Apple supplier Foxconn and other Chinese manufacturers have repurposed production lines to produce masks and medical clothing to help halt the spread of the deadly coronavirus currently hitting China.
The move highlights how private companies are pitching in to alleviate a nationwide shortage of medical gear amid the health crisis, expanding beyond their core lines of business.
In a social media post on Thursday, Foxconn – formally Hon Hai Precision Industry Co. Ltd. – said it had begun trial production of surgical masks at its Longhua Park plant in Shenzhen and expects to produce 2 million masks daily by the end of the month.
The Taiwanese company said the masks would initially be produced for internal use by its hundreds of thousands of employees, the majority of whom work in factories in mainland China.
Meanwhile, the World Health Organization warned that the world is running out of masks and other protective equipment against the novel coronavirus. "The world is facing a chronic shortage of personal protective equipment," Director-General Tedros Adhanom Ghebreyesus told the WHO's executive board in Geneva. He said he would be speaking to members of the supply chain network for protective gear to try and resolve "bottlenecks" in the production.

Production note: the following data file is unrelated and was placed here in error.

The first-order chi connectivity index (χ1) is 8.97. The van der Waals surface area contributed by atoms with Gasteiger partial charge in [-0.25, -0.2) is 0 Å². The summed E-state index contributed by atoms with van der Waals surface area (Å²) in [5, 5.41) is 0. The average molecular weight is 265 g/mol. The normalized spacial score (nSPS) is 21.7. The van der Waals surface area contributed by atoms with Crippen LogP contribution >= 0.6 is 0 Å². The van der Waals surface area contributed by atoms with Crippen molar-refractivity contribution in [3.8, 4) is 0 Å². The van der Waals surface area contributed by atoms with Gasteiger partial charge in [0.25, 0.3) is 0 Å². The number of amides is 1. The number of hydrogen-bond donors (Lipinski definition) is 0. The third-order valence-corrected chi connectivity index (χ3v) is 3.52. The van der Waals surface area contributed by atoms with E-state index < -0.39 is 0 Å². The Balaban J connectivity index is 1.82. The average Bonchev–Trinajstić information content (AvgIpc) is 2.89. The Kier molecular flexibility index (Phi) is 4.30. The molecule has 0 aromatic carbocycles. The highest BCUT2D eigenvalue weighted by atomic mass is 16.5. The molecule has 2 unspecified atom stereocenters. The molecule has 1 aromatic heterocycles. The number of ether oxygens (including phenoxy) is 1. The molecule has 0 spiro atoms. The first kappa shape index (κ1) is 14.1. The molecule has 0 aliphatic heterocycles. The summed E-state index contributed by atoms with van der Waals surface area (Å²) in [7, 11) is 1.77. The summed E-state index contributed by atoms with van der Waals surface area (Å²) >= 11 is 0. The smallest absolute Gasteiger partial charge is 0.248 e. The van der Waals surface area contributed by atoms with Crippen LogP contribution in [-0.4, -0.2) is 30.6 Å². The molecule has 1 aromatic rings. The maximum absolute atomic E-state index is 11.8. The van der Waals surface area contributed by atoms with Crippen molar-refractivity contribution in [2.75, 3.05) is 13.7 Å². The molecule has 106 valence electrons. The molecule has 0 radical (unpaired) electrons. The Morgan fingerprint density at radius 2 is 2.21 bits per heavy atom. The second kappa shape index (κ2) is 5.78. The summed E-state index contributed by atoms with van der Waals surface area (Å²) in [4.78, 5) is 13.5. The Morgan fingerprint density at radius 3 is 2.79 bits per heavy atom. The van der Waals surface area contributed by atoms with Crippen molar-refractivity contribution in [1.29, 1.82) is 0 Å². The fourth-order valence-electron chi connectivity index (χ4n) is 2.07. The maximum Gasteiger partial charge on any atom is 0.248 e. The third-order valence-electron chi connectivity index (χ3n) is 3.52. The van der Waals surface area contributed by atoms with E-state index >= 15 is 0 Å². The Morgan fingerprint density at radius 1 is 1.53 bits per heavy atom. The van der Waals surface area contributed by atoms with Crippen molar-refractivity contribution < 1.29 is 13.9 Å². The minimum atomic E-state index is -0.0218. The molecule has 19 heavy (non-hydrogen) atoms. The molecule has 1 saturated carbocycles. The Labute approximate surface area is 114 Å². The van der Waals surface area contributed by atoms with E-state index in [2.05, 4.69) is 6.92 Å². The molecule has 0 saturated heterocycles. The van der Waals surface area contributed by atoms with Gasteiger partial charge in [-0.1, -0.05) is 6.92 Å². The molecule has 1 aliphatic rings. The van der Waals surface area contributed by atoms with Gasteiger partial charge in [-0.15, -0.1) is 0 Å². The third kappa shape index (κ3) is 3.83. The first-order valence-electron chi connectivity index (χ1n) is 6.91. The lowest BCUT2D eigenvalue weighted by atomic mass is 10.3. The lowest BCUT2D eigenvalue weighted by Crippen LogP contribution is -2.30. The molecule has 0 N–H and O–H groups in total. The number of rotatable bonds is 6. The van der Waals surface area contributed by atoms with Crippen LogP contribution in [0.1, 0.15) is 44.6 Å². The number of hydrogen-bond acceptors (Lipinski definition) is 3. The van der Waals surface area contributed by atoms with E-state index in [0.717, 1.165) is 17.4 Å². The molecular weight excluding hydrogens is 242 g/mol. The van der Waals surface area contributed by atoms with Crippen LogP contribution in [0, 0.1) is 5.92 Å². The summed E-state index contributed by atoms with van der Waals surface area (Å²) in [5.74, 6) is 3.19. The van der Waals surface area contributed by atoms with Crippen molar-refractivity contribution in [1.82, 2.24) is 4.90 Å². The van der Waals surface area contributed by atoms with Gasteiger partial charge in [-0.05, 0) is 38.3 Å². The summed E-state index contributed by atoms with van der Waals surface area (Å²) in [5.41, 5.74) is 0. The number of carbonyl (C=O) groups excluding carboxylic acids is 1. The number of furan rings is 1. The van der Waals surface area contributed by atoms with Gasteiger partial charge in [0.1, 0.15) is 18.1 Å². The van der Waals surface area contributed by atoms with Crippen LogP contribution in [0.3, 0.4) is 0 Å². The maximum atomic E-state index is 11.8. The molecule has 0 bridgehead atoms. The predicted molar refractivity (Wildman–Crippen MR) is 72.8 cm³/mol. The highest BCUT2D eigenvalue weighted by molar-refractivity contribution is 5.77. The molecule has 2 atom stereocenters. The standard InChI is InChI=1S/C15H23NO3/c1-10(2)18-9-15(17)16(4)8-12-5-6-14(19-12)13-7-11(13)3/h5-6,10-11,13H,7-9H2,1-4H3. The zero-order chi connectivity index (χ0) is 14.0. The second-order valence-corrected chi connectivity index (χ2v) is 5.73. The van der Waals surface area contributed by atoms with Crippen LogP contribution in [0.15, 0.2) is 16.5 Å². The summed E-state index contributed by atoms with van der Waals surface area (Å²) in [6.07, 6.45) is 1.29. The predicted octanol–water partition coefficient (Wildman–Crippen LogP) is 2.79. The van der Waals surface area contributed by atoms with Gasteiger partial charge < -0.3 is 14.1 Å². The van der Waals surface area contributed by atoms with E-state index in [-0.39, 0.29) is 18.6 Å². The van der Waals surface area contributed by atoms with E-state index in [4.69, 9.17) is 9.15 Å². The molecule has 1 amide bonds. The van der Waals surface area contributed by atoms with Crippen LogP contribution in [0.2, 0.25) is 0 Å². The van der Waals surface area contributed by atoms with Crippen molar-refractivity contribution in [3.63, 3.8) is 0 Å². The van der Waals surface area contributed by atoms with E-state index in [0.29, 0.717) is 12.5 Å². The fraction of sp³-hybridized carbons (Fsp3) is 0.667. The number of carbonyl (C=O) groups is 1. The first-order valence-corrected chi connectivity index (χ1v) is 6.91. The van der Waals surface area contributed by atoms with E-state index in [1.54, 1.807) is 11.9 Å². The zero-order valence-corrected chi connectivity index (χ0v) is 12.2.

WHO earlier this week said it had started sending masks, gloves, respirators, protective isolation gowns and test kits to countries requiring assistance.
Tedros also said some countries were still failing to share clinical data on confirmed cases of the virus. "We urge those member states to share that information immediately," he said. "No one country or organization can stop this outbreak alone. Our best hope and our only hope is to work together. We have a common enemy which is dangerous and which can bring about serious upheaval, social, political and economic. This is the time to fight it and in unison."
Tedros also pointed out that for the past two days the number of reported cases of the virus had declined.
He said this was "good news, but we caution against reading too much into that – the numbers could go up again."
The new virus is in the coronavirus family that includes Middle East respiratory syndrome, or MERS, and severe acute respiratory syndrome, or SARS. It causes fever, cough, shortness of breath and, in severe cases, pneumonia. It has sickened more than 31,000 people and killed nearly 630, virtually all in China.
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